Half a million jobs will be lost this autumn – as unemployment reaches highest level since mid-90s, IES predicts


AROUND half a million people could lose their jobs this autumn, a shocking new study has predicted.

Research by the Institute for Employment Studies showed that between May and July this year, bosses told the government that 380,000 workers were at risk of redundancy.

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The graph above shows the actual number of redundancies (yellow line) verses the number notified to the Insolvency Service (blue line)

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The graph above shows the actual number of redundancies (yellow line) verses the number notified to the Insolvency Service (blue line)

This is more than double the peak reached in the Great Recession, when 180,000 staff were notified as being at risk between January and March 2009, it added.

But after analysing data of notified and actual redundancies, the UK’s economy could be hit harder with 450,000 redundancies in the coming months – the highest figure since 1995.

This may jump to higher than 700,000 if job loss notifications continue to rise, the IES said.

Their analysis is based on Insolvency Service data collected from employers planning 20 or more redundancies (which are given on HR1 forms).

The figures were then compared with estimates of actual redundancies reported in the Labour Force Survey.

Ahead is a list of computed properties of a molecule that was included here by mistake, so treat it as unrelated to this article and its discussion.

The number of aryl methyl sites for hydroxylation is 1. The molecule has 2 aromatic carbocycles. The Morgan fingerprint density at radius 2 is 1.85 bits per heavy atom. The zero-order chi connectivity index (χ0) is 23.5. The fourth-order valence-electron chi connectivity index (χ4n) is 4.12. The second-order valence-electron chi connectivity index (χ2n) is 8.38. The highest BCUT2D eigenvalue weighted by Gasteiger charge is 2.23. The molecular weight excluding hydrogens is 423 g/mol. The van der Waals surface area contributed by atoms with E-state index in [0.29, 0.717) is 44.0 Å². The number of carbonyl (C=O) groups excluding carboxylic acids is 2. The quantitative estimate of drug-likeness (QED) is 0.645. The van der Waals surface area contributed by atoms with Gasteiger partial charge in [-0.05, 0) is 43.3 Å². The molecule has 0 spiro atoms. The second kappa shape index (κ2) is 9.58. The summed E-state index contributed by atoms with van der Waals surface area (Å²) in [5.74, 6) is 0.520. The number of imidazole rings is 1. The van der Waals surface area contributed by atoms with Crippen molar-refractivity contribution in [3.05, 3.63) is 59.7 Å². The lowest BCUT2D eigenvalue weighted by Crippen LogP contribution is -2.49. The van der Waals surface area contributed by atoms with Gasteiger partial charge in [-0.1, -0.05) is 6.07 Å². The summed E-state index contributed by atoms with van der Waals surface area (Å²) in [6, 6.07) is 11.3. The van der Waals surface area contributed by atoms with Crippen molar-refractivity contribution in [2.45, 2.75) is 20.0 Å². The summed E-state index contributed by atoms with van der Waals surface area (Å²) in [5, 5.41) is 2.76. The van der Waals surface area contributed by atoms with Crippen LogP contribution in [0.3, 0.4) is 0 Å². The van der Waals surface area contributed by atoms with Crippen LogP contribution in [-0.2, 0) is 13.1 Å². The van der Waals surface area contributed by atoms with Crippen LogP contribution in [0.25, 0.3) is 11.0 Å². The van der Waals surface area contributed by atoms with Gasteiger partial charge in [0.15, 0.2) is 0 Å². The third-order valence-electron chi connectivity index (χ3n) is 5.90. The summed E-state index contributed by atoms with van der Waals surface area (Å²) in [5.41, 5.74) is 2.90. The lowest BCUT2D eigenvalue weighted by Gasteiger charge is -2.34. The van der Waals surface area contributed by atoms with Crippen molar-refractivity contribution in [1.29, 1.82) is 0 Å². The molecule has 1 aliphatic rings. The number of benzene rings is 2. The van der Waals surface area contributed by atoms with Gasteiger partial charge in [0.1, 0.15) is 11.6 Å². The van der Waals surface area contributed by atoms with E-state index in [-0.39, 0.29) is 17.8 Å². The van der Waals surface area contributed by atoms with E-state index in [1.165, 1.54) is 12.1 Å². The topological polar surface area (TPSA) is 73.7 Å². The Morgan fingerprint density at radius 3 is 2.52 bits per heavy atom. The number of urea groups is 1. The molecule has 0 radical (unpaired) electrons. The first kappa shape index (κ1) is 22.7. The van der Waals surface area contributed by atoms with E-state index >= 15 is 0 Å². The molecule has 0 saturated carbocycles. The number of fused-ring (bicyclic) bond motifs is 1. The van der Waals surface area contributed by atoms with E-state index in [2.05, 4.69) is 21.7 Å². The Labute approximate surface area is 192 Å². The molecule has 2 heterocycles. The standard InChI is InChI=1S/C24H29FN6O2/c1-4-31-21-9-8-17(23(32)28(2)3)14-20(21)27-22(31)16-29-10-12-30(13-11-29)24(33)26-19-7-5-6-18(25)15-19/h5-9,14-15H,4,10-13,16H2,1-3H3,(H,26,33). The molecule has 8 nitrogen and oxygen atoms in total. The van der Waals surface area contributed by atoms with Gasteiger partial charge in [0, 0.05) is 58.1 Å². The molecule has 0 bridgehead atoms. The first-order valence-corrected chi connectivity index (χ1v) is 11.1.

The study comes as the government’s furlough scheme, launched in March to help firms struggling to pay their staff’s wages during lockdown, will be wound down on October 31.

Trade bodies and top politicians have been calling for an extension of the scheme – which helped 9.6 million people by August 16 this year – but Chancellor Rishi Sunak has stood his ground and said the scheme will stop on that date.

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Meanwhile, around 2.7 million self-employed people have claimed around £7.8billion in support from the Government.

Despite the financial aid available, several industries have been financially crippled by the loss of income during the pandemic.

Airlines, retailers, banks and restaurants have cut thousands of jobs, leaving Brits worried about their future working prospects.

Businesses in turmoil in 2019 and 2020

OAK Furnitureland is the latest in a long list of businesses to be facing trouble. In 2019 and so far in 2020 we’ve seen:

  • Go Outdoors enter into administration putting 2,400 jobs at risk
  • Jamie Oliver’s Jamie’s Italianchain go bust, alongside his Fifteen and Barbecoa restaurants
  • Links of London go into administration putting 350 jobs at risk
  • Marks and Spencer close 35 more stores as it pushes forward with plans to axe 145 shops across the UK
  • Dozens of Monsoon and Accessorize stores close
  • Struggling shoe shop Office has said it “could close shops” as part of restructuring plans
  • Fears Pizza Express could be next to go into administration as it “brings in emergency advisers”